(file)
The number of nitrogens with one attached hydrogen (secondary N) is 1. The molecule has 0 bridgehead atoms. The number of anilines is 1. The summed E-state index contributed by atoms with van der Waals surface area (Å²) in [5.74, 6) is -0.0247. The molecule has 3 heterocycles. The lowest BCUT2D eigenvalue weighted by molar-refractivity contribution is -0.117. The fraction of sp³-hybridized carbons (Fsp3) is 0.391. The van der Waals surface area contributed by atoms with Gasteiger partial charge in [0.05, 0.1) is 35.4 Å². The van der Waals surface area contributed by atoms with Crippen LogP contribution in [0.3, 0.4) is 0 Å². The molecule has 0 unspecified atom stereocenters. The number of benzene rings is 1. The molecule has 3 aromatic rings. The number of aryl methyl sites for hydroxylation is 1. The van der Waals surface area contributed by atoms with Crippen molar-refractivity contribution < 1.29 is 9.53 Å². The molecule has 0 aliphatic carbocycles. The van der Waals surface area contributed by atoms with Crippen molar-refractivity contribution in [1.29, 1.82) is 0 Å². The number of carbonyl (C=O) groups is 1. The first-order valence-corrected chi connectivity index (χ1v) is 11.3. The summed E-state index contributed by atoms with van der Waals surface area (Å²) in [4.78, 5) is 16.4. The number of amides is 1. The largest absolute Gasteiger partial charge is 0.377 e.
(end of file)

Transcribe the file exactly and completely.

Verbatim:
The number of nitrogens with one attached hydrogen (secondary N) is 1. The molecule has 0 bridgehead atoms. The number of anilines is 1. The summed E-state index contributed by atoms with van der Waals surface area (Å²) in [5.74, 6) is -0.0247. The molecule has 3 heterocycles. The lowest BCUT2D eigenvalue weighted by molar-refractivity contribution is -0.117. The fraction of sp³-hybridized carbons (Fsp3) is 0.391. The van der Waals surface area contributed by atoms with Gasteiger partial charge in [0.05, 0.1) is 35.4 Å². The van der Waals surface area contributed by atoms with Crippen LogP contribution in [0.3, 0.4) is 0 Å². The molecule has 0 unspecified atom stereocenters. The number of benzene rings is 1. The molecule has 3 aromatic rings. The number of aryl methyl sites for hydroxylation is 1. The van der Waals surface area contributed by atoms with Crippen molar-refractivity contribution < 1.29 is 9.53 Å². The molecule has 0 aliphatic carbocycles. The van der Waals surface area contributed by atoms with Crippen molar-refractivity contribution in [1.29, 1.82) is 0 Å². The number of carbonyl (C=O) groups is 1. The first-order valence-corrected chi connectivity index (χ1v) is 11.3. The summed E-state index contributed by atoms with van der Waals surface area (Å²) in [4.78, 5) is 16.4. The number of amides is 1. The largest absolute Gasteiger partial charge is 0.377 e.